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Trump’s team says he’s ‘troubled’ by Chelsea Manning commutation

Hunter Walker
·White House Correspondent
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WASHINGTON, D.C. — Incoming White House press secretary Sean Spicer said President-elect Donald Trump is disturbed by President Obama’s decision to commute the prison sentence of convicted leaker Chelsea Manning.

“I think the president-elect is troubled by this action,” Spicer said during a Wednesday news conference at Trump’s presidential transition team headquarters.

“You have an individual who’s convicted of espionage sentenced to 35 years in jail and … to see someone who has given away this country’s secrets and been convicted of it through military court, it’s disappointing,” he continued. “And it sends a very troubling message when it comes to the handling of classified information and … consequences to those who leak information that threatens the safety of our nation.”

Spicer was also asked if Trump wanted to see WikiLeaks founder Julian Assange make good on a promise to allow himself to be extradited to the United States if Manning was given a deal. Last week, the official WikiLeaks Twitter account posted a message saying Assange would “agree to US extradition” if Manning were granted “clemency.” Through his lawyer, Assange subsequently said Obama’s commutation wasn’t enough, according to The Hill.

“I’ve got to be honest with you, I think the focus right now has been on the concern and message that was sent with respect to PFC Manning and … that signal that it sends,” Spicer said of Trump’s thoughts about Assange.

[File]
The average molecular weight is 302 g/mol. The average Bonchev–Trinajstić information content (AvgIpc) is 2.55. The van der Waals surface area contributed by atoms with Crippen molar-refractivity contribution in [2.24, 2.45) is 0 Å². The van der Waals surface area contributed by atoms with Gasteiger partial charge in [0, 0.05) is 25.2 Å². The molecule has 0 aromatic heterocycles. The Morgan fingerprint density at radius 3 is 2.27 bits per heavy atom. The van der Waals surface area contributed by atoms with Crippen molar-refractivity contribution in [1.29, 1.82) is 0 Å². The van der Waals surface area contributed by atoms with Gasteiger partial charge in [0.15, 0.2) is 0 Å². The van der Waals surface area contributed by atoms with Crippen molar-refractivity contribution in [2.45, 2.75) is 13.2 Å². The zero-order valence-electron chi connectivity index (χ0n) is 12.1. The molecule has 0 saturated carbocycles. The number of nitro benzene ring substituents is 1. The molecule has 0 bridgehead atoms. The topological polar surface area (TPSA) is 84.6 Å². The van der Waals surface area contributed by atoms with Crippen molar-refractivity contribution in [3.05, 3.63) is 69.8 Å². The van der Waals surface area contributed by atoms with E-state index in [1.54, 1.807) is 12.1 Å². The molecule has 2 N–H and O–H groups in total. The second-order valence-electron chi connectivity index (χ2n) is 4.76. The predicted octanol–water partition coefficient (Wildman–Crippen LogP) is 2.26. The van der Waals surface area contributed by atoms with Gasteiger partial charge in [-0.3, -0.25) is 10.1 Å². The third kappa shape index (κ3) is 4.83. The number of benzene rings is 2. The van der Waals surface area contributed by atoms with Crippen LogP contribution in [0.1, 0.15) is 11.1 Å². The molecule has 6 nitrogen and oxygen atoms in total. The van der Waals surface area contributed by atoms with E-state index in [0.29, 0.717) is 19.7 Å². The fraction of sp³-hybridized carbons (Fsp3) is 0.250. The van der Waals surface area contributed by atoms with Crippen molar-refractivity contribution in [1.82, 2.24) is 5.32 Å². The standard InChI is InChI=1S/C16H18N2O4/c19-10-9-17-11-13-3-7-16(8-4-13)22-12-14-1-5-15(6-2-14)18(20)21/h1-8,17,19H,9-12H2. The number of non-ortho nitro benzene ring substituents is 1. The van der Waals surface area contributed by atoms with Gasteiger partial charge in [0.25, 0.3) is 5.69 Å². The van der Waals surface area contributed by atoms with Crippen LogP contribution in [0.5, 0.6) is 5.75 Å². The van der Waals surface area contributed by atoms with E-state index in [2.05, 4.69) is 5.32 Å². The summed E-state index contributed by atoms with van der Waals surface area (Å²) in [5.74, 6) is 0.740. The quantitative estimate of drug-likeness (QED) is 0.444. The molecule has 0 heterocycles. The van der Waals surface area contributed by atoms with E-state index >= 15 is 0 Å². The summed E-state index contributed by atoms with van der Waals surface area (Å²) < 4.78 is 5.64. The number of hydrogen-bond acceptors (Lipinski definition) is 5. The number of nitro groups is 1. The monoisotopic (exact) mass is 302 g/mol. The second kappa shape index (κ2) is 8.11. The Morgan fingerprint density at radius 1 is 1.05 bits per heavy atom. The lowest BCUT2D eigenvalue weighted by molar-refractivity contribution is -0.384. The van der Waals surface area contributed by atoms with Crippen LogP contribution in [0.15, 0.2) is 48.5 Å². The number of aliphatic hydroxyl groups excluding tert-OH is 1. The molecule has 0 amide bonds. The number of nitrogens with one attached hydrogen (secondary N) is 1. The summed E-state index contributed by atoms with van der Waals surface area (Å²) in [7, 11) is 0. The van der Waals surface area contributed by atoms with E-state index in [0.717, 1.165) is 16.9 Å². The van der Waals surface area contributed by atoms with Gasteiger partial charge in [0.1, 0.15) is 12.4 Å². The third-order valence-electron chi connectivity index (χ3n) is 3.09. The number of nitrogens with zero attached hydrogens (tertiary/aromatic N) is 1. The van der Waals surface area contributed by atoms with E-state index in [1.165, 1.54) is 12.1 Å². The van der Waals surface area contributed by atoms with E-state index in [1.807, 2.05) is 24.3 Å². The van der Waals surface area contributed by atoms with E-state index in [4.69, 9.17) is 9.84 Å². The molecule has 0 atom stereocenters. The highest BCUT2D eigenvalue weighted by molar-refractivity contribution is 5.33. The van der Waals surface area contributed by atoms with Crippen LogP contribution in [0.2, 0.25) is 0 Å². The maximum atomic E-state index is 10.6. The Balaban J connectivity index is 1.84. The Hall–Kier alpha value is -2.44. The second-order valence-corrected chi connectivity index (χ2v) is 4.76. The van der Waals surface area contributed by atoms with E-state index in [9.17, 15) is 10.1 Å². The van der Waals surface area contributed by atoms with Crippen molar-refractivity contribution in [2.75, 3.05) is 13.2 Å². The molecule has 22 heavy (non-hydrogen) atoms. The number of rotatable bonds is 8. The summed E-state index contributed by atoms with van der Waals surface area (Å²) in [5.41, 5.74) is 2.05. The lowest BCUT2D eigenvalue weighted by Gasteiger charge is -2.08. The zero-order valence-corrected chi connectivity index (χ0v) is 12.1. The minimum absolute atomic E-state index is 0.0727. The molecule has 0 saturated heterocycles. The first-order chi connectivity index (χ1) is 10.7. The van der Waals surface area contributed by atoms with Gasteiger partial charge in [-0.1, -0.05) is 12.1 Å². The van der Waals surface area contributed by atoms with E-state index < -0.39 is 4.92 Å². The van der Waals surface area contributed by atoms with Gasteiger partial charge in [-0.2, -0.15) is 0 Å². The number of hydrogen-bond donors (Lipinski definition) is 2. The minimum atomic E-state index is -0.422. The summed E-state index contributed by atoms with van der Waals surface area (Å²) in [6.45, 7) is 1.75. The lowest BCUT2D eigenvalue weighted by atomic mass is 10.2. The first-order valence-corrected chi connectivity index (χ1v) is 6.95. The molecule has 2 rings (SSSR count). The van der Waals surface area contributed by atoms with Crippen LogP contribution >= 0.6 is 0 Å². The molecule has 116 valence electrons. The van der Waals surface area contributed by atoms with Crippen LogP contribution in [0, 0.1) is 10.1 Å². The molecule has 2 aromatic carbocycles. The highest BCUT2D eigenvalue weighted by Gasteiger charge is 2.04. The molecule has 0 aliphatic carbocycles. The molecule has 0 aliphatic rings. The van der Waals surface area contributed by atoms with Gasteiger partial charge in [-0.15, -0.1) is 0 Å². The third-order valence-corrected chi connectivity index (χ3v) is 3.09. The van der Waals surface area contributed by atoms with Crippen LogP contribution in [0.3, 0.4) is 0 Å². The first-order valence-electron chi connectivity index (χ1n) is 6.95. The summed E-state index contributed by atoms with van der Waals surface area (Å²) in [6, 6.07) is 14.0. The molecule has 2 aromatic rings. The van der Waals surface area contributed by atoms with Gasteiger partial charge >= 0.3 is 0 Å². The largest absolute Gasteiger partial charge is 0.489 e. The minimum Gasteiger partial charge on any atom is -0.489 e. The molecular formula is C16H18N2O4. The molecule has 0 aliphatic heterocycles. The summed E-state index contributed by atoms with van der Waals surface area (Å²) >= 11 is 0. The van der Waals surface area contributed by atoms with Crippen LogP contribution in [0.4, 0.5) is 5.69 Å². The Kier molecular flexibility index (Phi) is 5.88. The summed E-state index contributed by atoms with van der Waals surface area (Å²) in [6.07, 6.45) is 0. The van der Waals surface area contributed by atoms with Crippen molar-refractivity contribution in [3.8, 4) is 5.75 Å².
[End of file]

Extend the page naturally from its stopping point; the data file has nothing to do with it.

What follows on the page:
Manning, a United States Army soldier, was convicted in 2013 of leaking 750,000 pages of military documents and videos to WikiLeaks in 2010. WikiLeaks published some of the material, including footage of a U.S. helicopter attacking journalists and civilians in Iraq in 2007. Manning was originally sentenced to 35 years and is now scheduled to be released on May 17 after spending almost seven years in custody.

Assange has been living in the Ecuadorian Embassy in London since the summer of 2012 after seeking asylum to avoid extradition to Sweden on a sexual assault allegation.

WikiLeaks played a major role in last year’s presidential election by publishing emails hacked from the Democratic National Committee and Hillary Clinton’s campaign chairman. Trump praised Assange’s work during the race and focused much of his campaign messaging on the leaked emails.

Doanld Trump and Chelsea Manning. (Photos: Evan Vucci/AP, U.S. Army via AP)
Donald Trump and Chelsea Manning (Photos: Evan Vucci/AP, U.S. Army via AP)

Earlier this month, officials from the major U.S. intelligence agencies released a joint report saying the emails were leaked by hackers affiliated with the Russian government as part of an effort to help Trump win.

Spicer further suggested it is a “double standard” for Democrats to support Obama’s decision to grant a commutation to Manning after their denunciation of WikiLeaks’ campaign leaks.

“There’s a bit of irony and double standard that goes into this when you realize the outrage that there’s been regarding leaks of information and the use of it, particularly from the left, the Democrats, to see them get up and support the commutation of a sentence from someone who was duly convicted of a very, very serious crime,” Spicer said.

Obama announced 209 commutations and 64 pardons on Tuesday including Manning’s. During his administration, Obama has commuted the sentences of 1,385 people — the most grants of commutation issued by any president in the country’s history. In a statement released on Tuesday, White House counsel Neil Eggleston said Obama believed those granted commutations deserved a second chance.

“While the mercy the president has shown his 1,597 clemency recipients is remarkable, we must remember that clemency is an extraordinary remedy, granted only after the president has concluded that a particular individual has demonstrated a readiness to make use of his or her second chance,” Eggleston said.

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